[AccessD] Bang v. Dot

Bill Benson bensonforums at gmail.com
Sat Aug 7 15:09:46 CDT 2021

Well Rocky it seems you are liking the code you write and a majority of the
time you yourself will be maintaining it. If the application  should
somehow outlive you, I think it will be harder for others in general to
pick up where you left off.

I don’t do a lot of database programming anymore. When I did, for some
reason I most often was using unbound controls. It was more important for
me to write txtClientName knowing I had a likely field ClientName sitting
populating a text box because of things I wanted to do with a textbox
versus a lstClientName listbox.

There was never a guarantee that txtClientName was actually the name of a
field in the recordsource. Maybe I was taking LastName and combining that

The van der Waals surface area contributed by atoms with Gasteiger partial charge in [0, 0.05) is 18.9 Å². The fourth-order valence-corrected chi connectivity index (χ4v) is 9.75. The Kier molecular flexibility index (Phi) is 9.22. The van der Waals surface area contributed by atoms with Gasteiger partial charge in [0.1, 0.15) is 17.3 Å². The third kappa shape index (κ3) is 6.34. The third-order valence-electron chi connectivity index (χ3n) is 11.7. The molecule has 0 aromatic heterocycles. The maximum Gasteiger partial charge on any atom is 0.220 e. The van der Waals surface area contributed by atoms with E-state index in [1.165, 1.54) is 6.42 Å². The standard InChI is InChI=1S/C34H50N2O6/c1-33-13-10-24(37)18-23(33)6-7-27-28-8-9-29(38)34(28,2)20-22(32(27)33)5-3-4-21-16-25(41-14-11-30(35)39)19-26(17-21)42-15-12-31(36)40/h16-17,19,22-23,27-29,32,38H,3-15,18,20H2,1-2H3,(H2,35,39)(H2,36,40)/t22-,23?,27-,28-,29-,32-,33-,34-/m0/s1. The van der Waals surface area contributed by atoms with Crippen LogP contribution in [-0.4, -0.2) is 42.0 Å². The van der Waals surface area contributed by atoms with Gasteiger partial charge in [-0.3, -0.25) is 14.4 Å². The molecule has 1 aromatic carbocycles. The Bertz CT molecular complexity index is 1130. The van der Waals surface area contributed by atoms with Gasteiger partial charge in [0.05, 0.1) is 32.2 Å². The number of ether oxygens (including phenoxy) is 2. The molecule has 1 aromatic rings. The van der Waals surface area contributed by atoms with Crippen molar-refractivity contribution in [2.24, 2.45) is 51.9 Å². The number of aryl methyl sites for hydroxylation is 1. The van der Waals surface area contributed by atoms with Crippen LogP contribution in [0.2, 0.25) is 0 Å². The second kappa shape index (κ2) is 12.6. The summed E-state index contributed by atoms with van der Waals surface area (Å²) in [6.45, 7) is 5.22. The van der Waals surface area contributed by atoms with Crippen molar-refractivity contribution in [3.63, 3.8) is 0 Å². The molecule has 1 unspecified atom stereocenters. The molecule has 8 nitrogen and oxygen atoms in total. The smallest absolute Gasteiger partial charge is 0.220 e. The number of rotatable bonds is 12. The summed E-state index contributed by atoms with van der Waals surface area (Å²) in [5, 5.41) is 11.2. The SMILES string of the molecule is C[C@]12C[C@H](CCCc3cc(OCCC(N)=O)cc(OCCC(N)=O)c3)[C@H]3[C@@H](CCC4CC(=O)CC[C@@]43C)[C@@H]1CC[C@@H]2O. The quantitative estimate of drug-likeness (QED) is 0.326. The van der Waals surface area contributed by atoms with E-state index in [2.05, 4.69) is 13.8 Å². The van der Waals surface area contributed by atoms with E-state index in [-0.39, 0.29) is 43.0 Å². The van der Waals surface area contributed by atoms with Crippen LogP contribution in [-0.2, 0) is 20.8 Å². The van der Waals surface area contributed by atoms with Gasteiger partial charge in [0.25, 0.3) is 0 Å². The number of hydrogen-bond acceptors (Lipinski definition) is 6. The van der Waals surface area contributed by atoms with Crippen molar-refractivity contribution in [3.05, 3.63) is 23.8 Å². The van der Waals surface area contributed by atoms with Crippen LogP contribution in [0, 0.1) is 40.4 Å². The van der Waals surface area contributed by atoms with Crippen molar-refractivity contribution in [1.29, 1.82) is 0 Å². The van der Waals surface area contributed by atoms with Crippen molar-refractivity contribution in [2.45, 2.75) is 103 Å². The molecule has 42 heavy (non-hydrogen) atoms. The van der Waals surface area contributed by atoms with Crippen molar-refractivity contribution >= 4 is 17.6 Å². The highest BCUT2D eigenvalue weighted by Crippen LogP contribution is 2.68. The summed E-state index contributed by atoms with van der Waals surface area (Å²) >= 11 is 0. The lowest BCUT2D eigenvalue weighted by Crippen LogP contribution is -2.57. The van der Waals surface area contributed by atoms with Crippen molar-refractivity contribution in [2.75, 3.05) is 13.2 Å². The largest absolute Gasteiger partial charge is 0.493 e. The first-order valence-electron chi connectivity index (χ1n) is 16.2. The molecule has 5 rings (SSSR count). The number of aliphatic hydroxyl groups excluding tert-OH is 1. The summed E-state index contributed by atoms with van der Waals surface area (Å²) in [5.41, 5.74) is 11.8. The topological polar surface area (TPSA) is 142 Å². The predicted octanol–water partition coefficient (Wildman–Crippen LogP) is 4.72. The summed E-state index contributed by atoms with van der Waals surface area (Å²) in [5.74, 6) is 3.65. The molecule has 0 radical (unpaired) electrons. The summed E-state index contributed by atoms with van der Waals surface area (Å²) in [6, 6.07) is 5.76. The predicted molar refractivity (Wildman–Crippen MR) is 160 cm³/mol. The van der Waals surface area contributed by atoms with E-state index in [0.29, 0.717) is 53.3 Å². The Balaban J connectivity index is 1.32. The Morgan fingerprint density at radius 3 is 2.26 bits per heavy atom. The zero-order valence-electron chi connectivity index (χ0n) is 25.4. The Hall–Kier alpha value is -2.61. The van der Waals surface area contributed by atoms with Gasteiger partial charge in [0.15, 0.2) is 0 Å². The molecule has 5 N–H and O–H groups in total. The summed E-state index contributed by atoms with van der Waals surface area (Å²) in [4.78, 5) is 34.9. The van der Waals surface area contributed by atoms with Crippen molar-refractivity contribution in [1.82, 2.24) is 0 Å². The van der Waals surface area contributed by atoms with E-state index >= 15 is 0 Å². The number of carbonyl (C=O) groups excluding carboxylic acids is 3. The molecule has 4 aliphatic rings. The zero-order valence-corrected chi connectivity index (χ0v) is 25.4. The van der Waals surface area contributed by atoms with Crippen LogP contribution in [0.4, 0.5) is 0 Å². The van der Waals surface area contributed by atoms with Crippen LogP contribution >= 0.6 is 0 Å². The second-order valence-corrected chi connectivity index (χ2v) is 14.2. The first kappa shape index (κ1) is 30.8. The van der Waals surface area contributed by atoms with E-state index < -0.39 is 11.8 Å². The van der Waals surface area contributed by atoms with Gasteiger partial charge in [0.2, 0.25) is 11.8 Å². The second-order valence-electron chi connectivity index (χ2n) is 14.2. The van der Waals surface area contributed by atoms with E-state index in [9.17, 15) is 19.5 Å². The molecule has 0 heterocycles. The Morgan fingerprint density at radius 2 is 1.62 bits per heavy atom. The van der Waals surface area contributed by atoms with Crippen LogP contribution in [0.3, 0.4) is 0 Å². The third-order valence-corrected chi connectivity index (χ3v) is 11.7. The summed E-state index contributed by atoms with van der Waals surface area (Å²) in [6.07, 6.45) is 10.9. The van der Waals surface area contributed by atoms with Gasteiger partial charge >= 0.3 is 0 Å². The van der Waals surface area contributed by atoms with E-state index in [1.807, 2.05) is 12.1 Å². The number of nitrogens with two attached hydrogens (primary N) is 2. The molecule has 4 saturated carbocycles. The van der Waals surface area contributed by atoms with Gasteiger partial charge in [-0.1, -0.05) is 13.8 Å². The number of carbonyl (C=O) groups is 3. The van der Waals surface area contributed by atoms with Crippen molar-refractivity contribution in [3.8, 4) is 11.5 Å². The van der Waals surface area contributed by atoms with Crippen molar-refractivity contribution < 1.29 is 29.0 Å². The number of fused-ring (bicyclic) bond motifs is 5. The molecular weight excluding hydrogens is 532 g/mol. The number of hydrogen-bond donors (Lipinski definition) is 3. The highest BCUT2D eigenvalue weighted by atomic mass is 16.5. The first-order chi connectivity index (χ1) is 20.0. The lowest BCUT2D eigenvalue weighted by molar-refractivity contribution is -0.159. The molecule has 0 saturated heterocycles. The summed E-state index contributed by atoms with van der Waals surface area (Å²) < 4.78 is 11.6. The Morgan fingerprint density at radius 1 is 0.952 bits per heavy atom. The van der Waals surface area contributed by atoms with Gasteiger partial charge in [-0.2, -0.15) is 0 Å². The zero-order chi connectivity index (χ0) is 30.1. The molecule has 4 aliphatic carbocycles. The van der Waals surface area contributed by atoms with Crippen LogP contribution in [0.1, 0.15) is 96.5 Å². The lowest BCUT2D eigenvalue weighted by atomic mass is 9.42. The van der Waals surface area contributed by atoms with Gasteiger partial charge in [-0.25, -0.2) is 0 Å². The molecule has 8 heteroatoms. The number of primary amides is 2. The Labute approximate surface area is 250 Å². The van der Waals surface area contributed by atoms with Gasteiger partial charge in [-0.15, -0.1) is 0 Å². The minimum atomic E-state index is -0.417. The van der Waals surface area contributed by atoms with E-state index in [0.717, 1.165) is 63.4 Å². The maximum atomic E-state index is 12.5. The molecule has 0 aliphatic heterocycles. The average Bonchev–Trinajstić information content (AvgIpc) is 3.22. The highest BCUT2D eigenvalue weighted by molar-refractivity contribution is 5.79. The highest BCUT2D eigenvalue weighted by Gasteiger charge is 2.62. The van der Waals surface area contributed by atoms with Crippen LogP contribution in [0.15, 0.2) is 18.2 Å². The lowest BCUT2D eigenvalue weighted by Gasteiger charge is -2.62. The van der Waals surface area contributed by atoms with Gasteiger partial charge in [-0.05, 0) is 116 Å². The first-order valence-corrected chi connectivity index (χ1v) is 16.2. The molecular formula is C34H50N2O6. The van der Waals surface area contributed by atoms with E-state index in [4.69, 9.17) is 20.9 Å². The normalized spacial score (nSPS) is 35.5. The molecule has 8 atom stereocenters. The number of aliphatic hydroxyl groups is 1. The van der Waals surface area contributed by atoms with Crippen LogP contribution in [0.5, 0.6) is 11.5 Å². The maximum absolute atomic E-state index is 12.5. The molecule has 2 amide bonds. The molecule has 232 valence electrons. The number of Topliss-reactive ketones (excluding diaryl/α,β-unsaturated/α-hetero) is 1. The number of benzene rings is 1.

with FirstName from my query. I suppose if I wanted to know for certain
whether txtClientName held a field value vs was the product  of a function
in VBA that generated a string to display (suppose I wanted to give the
user the option of displaying names as First & Last or Last & “,” & First)
adding the fld into the name could be helpful…. But I would NEVER give up
the control type prefixing, I would have txtfldClientName.

On Sat, Aug 7, 2021 at 11:31 AM Rocky Smolin <rockysmolin2 at gmail.com> wrote:

> And I not only use fld as a prefix to name a field in a table, I also add
> something that tells me what table the field is in. So the fields in my
> Purchase Order Header table all begin with fldPOH, the ones in the purchase
> or detail table fldPOD.  For tblClient - fldClient. Makes the code more
> self documenting

More information about the AccessD mailing list